In addition to leading the applied cryptography group, Dan co-directs the computer security lab. His research focuses on applications of cryptography to computer security. His work includes cryptosystems with novel properties, web security, security for mobile devices, and cryptanalysis.

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image of prof. Shanhui Fan
August 2020

Professor Shanhui Fan's rooftop cooling system could eventually help meet the need for nighttime lighting in urban areas, or provide lighting in developing countries.

Using commercially available technology, the research team has designed an off-grid, low-cost modular energy source that can efficiently produce power at night.

Although solar power brings many benefits, its use depends heavily on the distribution of sunlight, which can be limited in many locations and is completely unavailable at night. Systems that store energy produced during the day are typically expensive, thus driving up the cost of using solar power.

To find a less-expensive alternative, researchers led by professor Shanhui Fan looked to radiative cooling. Their approach uses the temperature difference resulting from heat absorbed from the surrounding air and the radiant cooling effect of cold space to generate electricity.

In The Optical Society (OSA) journal Optics Express, the researchers theoretically demonstrate an optimized radiative cooling approach that can generate 2.2 Watts per square meter with a rooftop device that doesn't require a battery or any external energy. This is about 120 times the amount of energy that has been experimentally demonstrated and enough to power modular sensors such as ones used in security or environmental applications.

"We are working to develop high-performance, sustainable lighting generation that can provide everyone–including those in developing and rural areas–access to reliable and sustainable low cost lighting energy sources," said Lingling Fan, EE PhD candidate and first author of the paper. "A modular energy source could also power off-grid sensors used in a variety of applications and be used to convert waste heat from automobiles into usable power."

Additional authors include Wei Li (EE PhD candidate), and post-doctoral researcher Weiliang Jin, PhD, and Meir Orenstein (Technion-Israel Institute of Technology).

 

 

Excerpted from Science Daily, "Efficient low-cost system for producing power at night".

 

image of prof. Gordon Wetzstein
August 2020

Professor Gordon Wetzstein and team use AI to revolutionize real-time holography.

"The big challenge has been that we don't have algorithms that are good enough to model all the physical aspects of how light propagates in a complex optical system such as AR eyeglasses," reports Gordon. "The algorithms we have at the moment are limited in two ways. They're computationally inefficient, so it takes too long to constantly update the images. And in practice, the images don't look that good."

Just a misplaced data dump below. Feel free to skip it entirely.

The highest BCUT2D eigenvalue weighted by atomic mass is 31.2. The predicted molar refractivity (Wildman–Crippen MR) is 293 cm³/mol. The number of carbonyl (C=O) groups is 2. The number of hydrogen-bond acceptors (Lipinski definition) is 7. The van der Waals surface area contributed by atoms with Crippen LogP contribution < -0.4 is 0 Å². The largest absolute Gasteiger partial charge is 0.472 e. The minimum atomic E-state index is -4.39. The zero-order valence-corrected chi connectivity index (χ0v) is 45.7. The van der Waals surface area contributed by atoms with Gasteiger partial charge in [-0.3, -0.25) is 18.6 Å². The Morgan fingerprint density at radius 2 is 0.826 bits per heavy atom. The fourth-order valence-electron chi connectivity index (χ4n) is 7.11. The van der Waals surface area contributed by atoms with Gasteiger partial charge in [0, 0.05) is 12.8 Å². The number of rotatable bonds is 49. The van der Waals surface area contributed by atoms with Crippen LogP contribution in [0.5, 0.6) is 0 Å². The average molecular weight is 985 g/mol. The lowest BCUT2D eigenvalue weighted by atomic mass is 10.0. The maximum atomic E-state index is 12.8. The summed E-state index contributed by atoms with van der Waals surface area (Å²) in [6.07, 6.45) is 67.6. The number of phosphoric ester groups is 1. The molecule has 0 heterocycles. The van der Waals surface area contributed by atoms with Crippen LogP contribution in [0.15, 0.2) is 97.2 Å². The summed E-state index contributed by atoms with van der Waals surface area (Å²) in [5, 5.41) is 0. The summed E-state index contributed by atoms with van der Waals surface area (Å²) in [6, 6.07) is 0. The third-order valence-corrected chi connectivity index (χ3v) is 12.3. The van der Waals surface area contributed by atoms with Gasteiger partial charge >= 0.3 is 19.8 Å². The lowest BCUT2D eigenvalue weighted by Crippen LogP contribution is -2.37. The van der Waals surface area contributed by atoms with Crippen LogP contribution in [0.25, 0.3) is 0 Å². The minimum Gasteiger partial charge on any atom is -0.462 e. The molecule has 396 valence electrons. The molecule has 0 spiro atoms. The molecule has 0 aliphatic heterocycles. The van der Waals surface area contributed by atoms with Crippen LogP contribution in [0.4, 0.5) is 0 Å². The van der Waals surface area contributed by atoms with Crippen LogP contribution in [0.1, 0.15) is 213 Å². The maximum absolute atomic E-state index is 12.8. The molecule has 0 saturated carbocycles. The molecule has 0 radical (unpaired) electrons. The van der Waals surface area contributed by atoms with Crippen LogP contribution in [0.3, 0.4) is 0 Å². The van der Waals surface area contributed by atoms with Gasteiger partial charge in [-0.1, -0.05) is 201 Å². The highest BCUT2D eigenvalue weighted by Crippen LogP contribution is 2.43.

Gordon says the new approach makes big advances on both real-time image generation and image quality. In heads-up comparisons, he says, the algorithms developed by their "Holonet" neural network generated clearer and more accurate 3-D images, on the spot, than the traditional holographic software.

That has big practical applications for virtual and augmented reality, well beyond the obvious arenas of gaming and virtual meetings. Real-time holography has tremendous potential for education, training, and remote work. An aircraft mechanic, for example, could learn by exploring the inside of a jet engine thousands of miles away, or a cardiac surgeon could practice a particularly challenging procedure.

In addition to professor Gordon Wetzstein, the system was created by Yifan Peng, a postdoctoral fellow in computer science; Suyeon Choi, an EE PhD candidate; Nitish Padmanaban, EE PhD '20; and Jonghyun Kim, a senior research scientist at Nvidia Corp.



Excerpted from: "Using AI to Revolutionize Real-Time Holography", August 17, 2020

image of professor emeritus James F. Gibbons
August 2020

James Gibbons has always been ahead of the times.

 

In a Q&A conversation with Stanford Engineering, Professor Emeritus James Gibbons shares lessons in remote learning experiments from the 1970s.

At the time of the research, James was asked to join President Nixon's Science Advisory Council, which was studying the effectiveness of televised education – dubbed "Tutored Video Instruction, or TVI".

A subset of the Science Advisory Council started by reviewing a very large study comparing televised classes with live classes. The study covered every subject matter from math to arts, from kindergarten to a baccalaureate degree. It was a huge study, 363 different experiments.

The overall answer was: There is no significant difference in student learning between TV and live instruction.

As the technology evolved, James and his colleagues began working with Sun Microsystems to create what was called distributed tutored video instruction – DTVI. He reports: